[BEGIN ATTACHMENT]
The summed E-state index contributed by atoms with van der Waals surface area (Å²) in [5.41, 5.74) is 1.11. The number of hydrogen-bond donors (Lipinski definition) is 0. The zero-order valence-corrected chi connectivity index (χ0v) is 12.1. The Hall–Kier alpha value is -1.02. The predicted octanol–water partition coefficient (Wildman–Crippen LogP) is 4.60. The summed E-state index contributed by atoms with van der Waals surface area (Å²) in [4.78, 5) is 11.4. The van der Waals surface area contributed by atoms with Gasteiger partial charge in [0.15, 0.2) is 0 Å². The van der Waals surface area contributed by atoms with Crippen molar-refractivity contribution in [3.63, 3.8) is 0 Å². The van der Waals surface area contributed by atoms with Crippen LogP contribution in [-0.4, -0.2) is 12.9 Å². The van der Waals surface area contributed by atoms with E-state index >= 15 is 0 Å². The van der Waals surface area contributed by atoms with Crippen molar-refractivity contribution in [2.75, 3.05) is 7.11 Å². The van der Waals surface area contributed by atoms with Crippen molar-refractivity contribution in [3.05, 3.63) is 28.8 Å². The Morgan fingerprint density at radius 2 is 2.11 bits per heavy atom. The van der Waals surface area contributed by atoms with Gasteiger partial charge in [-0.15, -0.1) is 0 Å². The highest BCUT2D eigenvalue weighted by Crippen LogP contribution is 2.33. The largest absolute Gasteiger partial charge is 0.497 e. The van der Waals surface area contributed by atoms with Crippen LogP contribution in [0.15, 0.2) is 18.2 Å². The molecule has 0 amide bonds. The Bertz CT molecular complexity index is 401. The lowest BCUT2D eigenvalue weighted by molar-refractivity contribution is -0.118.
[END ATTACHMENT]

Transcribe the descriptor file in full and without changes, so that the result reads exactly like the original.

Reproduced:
The summed E-state index contributed by atoms with van der Waals surface area (Å²) in [5.41, 5.74) is 1.11. The number of hydrogen-bond donors (Lipinski definition) is 0. The zero-order valence-corrected chi connectivity index (χ0v) is 12.1. The Hall–Kier alpha value is -1.02. The predicted octanol–water partition coefficient (Wildman–Crippen LogP) is 4.60. The summed E-state index contributed by atoms with van der Waals surface area (Å²) in [4.78, 5) is 11.4. The van der Waals surface area contributed by atoms with Gasteiger partial charge in [0.15, 0.2) is 0 Å². The van der Waals surface area contributed by atoms with Crippen molar-refractivity contribution in [3.63, 3.8) is 0 Å². The van der Waals surface area contributed by atoms with Crippen LogP contribution in [-0.4, -0.2) is 12.9 Å². The van der Waals surface area contributed by atoms with E-state index >= 15 is 0 Å². The van der Waals surface area contributed by atoms with Crippen molar-refractivity contribution in [2.75, 3.05) is 7.11 Å². The van der Waals surface area contributed by atoms with Crippen molar-refractivity contribution in [3.05, 3.63) is 28.8 Å². The Morgan fingerprint density at radius 2 is 2.11 bits per heavy atom. The van der Waals surface area contributed by atoms with Gasteiger partial charge in [-0.15, -0.1) is 0 Å². The highest BCUT2D eigenvalue weighted by Crippen LogP contribution is 2.33. The largest absolute Gasteiger partial charge is 0.497 e. The van der Waals surface area contributed by atoms with Crippen LogP contribution in [0.15, 0.2) is 18.2 Å². The molecule has 0 amide bonds. The Bertz CT molecular complexity index is 401. The lowest BCUT2D eigenvalue weighted by molar-refractivity contribution is -0.118.